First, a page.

DoD issued a final rule on April 26, 2022, amending the FAR to support the Small Business Administration regulation of including overseas contracts in agency small business contracting goals. The final rule is effective May 26, 2022.
So, What Does This Mean?
Well, the ruling is confusing. What we did find is that the Small Business Administration Policy makes the application of small business contracting procedures to overseas procurements mandatory. While the FAR final rule states it was made to support SBA’s “mandatory” policy of including overseas contracts in small business contracting goals, the FAR does not make the application of small business procedures to overseas procurements mandatory. What? One part of the Government is not playing nice with another part – say it isn’t so. The FAR final rule leaves it up to a Contracting Officer’s discretion to apply the procedures to their overseas contracts. We believe this is driven from the numerous public comments addressing the potential conflicts of this FAR change due to existing treaties, international agreements, local foreign laws, and diplomatic issues related to overseas contracts. The FAR Council considers the discretionary decision in the ruling necessary to allow contracting officers to avoid these conflicts.
So, What Was Updated in the FAR.
FAR 52.219-1(c)(1)(xii) Small Business Program Representations was added to state:
This provision applies to solicitations when the contract is for supplies to be delivered or serves to be performed in the United States or its outlying areas, or when the contracting officer has applied Part 19 in accordance with 19.000(b)(1)(ii).
FAR 19.000(b)(1)(ii) states Contracting officers may apply this part outside the United States and its outlying areas.
What is the Purpose of this Change?
The purpose of the change is to allow the application of FAR Part 19 and expand opportunities for U.S. small business concerns in overseas prime contracts. FAR 19.702(b) does not require small business subcontracting plans for contracts performed entirely overseas, but the change allows the use of set-asides for prime contracts overseas. The FAR council states that the final rule provides Contracting officers discretion in making a set-aside decision for overseas acquisitions so they can choose the appropriate acquisition strategy.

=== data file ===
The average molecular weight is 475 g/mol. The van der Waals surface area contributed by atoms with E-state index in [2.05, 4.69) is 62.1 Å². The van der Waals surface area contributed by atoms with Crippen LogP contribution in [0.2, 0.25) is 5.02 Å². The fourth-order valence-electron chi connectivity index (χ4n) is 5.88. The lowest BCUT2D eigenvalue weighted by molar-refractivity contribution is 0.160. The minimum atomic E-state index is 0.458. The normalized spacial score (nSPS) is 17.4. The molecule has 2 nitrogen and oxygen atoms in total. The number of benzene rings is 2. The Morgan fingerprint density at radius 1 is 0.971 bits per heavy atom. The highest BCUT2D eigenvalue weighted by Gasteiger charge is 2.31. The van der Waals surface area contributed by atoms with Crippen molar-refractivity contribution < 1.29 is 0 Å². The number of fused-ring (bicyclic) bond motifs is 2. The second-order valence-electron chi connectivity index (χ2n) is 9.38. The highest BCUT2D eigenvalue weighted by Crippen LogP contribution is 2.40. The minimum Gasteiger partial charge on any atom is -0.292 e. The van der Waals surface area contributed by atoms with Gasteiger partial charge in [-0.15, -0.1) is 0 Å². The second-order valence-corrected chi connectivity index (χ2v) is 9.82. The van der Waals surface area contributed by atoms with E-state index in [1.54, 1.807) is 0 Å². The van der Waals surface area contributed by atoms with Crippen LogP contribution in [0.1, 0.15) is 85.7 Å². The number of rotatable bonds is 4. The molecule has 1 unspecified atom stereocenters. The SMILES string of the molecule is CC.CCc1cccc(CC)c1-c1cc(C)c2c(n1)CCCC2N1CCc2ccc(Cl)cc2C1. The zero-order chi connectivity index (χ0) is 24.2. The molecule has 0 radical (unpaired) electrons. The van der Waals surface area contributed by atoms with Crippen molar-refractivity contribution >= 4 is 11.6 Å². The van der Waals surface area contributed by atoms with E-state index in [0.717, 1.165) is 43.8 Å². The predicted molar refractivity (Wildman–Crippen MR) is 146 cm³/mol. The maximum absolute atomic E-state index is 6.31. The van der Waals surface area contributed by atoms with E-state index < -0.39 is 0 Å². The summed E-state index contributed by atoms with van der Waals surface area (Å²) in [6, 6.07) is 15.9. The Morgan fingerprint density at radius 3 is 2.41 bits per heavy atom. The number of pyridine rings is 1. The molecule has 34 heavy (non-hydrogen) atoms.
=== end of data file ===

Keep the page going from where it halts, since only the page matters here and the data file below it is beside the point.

As a Small Business Should I Bid on a Prime or Subcontract Performed Overseas?
Redstone GCI works with commercial companies that jump on the chance to get their first government contract, not understanding all the legal, administrative and accounting requirements especially with a cost reimbursable contract. Before you pack your bags, understand that an overseas contract brings with them even more requirements than a stateside U.S. contract. Contractors should do research to ensure what the country requirements are with respect to international agreements, local laws, local market conditions, as well as clauses such as DFARS 252.225-7002 Qualifying Country Sources as Subcontractors. There can also be other cost such as Value Added Taxes (VAT) on materials or services. While your purchases may be exempt from VAT taxes, in some cases the taxes are required to be paid up front and refunded at a much later date which can impact cash flow.
Will This Impact my Purchasing System?
If you are a small business receiving a prime contract overseas, you will not be subject to the small business subcontracting plan, however, you will need to have purchasing policies on handling subcontract purchases on overseas prime contracts.
If you are not a small business, FAR 19.702 directs the Contracting Officer not to require a small business plan if the contract is performed entirely overseas.
Redstone GCI assists contractors throughout the U.S. and internationally with understanding the Government’s expectations in purchasing system reviews. We often review purchasing policies and practices to ensure compliance with DFARS requirements, perform “mock audits” to assess whether purchasing files comply with policies, procedures, and regulation, and provide CPSR related training to contractor purchasing/buying departments.